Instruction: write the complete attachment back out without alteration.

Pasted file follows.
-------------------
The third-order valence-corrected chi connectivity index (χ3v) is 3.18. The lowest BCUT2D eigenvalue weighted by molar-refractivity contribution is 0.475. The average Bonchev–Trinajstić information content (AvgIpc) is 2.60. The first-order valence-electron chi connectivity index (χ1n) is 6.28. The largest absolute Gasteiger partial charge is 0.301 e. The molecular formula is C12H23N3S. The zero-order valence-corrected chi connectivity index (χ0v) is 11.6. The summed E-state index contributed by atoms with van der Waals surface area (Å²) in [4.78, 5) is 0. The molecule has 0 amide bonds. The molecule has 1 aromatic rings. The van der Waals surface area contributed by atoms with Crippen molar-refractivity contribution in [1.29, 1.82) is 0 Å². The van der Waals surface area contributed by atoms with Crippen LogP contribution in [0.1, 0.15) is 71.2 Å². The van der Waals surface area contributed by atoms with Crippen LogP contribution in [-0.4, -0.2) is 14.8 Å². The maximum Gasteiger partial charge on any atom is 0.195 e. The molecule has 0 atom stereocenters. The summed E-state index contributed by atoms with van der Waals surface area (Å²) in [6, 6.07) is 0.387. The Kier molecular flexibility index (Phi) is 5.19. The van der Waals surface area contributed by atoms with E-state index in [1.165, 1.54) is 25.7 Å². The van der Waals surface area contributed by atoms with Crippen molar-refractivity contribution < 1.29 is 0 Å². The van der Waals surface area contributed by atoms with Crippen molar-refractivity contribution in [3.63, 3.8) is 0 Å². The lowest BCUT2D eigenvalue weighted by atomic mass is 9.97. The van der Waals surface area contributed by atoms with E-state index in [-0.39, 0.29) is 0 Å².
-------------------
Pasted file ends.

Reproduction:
The third-order valence-corrected chi connectivity index (χ3v) is 3.18. The lowest BCUT2D eigenvalue weighted by molar-refractivity contribution is 0.475. The average Bonchev–Trinajstić information content (AvgIpc) is 2.60. The first-order valence-electron chi connectivity index (χ1n) is 6.28. The largest absolute Gasteiger partial charge is 0.301 e. The molecular formula is C12H23N3S. The zero-order valence-corrected chi connectivity index (χ0v) is 11.6. The summed E-state index contributed by atoms with van der Waals surface area (Å²) in [4.78, 5) is 0. The molecule has 0 amide bonds. The molecule has 1 aromatic rings. The van der Waals surface area contributed by atoms with Crippen molar-refractivity contribution in [1.29, 1.82) is 0 Å². The van der Waals surface area contributed by atoms with Crippen LogP contribution in [0.1, 0.15) is 71.2 Å². The van der Waals surface area contributed by atoms with Crippen LogP contribution in [-0.4, -0.2) is 14.8 Å². The maximum Gasteiger partial charge on any atom is 0.195 e. The molecule has 0 atom stereocenters. The summed E-state index contributed by atoms with van der Waals surface area (Å²) in [6, 6.07) is 0.387. The Kier molecular flexibility index (Phi) is 5.19. The van der Waals surface area contributed by atoms with E-state index in [1.165, 1.54) is 25.7 Å². The van der Waals surface area contributed by atoms with Crippen molar-refractivity contribution < 1.29 is 0 Å². The van der Waals surface area contributed by atoms with Crippen molar-refractivity contribution in [3.63, 3.8) is 0 Å². The lowest BCUT2D eigenvalue weighted by atomic mass is 9.97. The van der Waals surface area contributed by atoms with E-state index in [-0.39, 0.29) is 0 Å².